The Changeling

I can’t say what it was that came in the night

and switched the child with something other,

but in the morning there was skin and hair

and bones in the bed in a size much larger

than what was tucked in, and the me that

I’d been was gone, a changeling in my place.

 

It rose sluggish and sour to pull on clothes

that couldn’t fit, popping buttons and seams,

crushing my shoes with heavy feet that went

clomping about the house unnoticed but for

the maternal admonition to brush its mane

and try some deodorant, dear, please.

 

In the afternoon it wandered outside and sat

beside a tangle of bearded iris on which a

cicada husk clung upside down and empty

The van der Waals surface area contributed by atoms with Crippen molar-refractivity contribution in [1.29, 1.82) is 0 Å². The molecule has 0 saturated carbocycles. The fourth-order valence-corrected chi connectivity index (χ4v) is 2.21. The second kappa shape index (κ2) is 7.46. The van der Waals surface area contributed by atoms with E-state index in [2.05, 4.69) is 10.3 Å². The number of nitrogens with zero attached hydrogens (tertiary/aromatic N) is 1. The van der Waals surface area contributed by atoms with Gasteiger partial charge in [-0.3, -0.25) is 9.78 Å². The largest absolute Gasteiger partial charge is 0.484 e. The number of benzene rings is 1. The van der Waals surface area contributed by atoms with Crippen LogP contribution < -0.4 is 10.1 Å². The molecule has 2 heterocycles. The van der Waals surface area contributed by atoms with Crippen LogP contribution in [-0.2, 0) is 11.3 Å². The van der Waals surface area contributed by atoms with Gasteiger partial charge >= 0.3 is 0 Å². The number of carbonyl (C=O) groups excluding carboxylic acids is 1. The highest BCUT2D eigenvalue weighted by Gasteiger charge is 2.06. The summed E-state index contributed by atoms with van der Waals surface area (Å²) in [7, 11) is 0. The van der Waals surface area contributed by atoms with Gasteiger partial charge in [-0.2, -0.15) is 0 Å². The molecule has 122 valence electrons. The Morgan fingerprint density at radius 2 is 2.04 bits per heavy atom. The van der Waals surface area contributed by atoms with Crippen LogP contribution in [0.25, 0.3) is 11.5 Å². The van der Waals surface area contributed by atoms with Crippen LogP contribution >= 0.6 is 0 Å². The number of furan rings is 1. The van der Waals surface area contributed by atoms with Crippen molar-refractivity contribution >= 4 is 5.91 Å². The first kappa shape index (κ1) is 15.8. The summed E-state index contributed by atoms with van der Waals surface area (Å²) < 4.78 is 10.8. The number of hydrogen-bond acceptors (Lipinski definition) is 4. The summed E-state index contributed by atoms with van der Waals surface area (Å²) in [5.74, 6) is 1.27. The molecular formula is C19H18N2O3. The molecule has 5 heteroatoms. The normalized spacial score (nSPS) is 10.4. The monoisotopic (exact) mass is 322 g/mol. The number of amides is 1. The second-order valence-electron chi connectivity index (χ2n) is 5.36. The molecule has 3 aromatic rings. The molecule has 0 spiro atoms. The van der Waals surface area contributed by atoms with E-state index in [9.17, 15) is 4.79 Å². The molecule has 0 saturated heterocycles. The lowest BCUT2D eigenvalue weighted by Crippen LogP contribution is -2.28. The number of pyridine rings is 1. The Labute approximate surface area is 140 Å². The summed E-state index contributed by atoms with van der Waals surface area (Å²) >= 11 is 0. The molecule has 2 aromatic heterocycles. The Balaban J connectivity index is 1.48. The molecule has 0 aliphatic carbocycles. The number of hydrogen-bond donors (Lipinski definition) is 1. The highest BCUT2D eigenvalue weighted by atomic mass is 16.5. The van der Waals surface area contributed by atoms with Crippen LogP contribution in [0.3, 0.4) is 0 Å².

after the emerging adult had split the back to

unfurl a pair of heavy wet wings that dried

into Tiffany glass masterworks.

 

With my eyes the changeling saw that hope

is the critter that crawls through the rift

when transfiguration rips us open, but when

everything changes, in the instant between

one form and another, we wondered, which

or what or who is driving that thing?

 

© Dana Hughes 9.12.16

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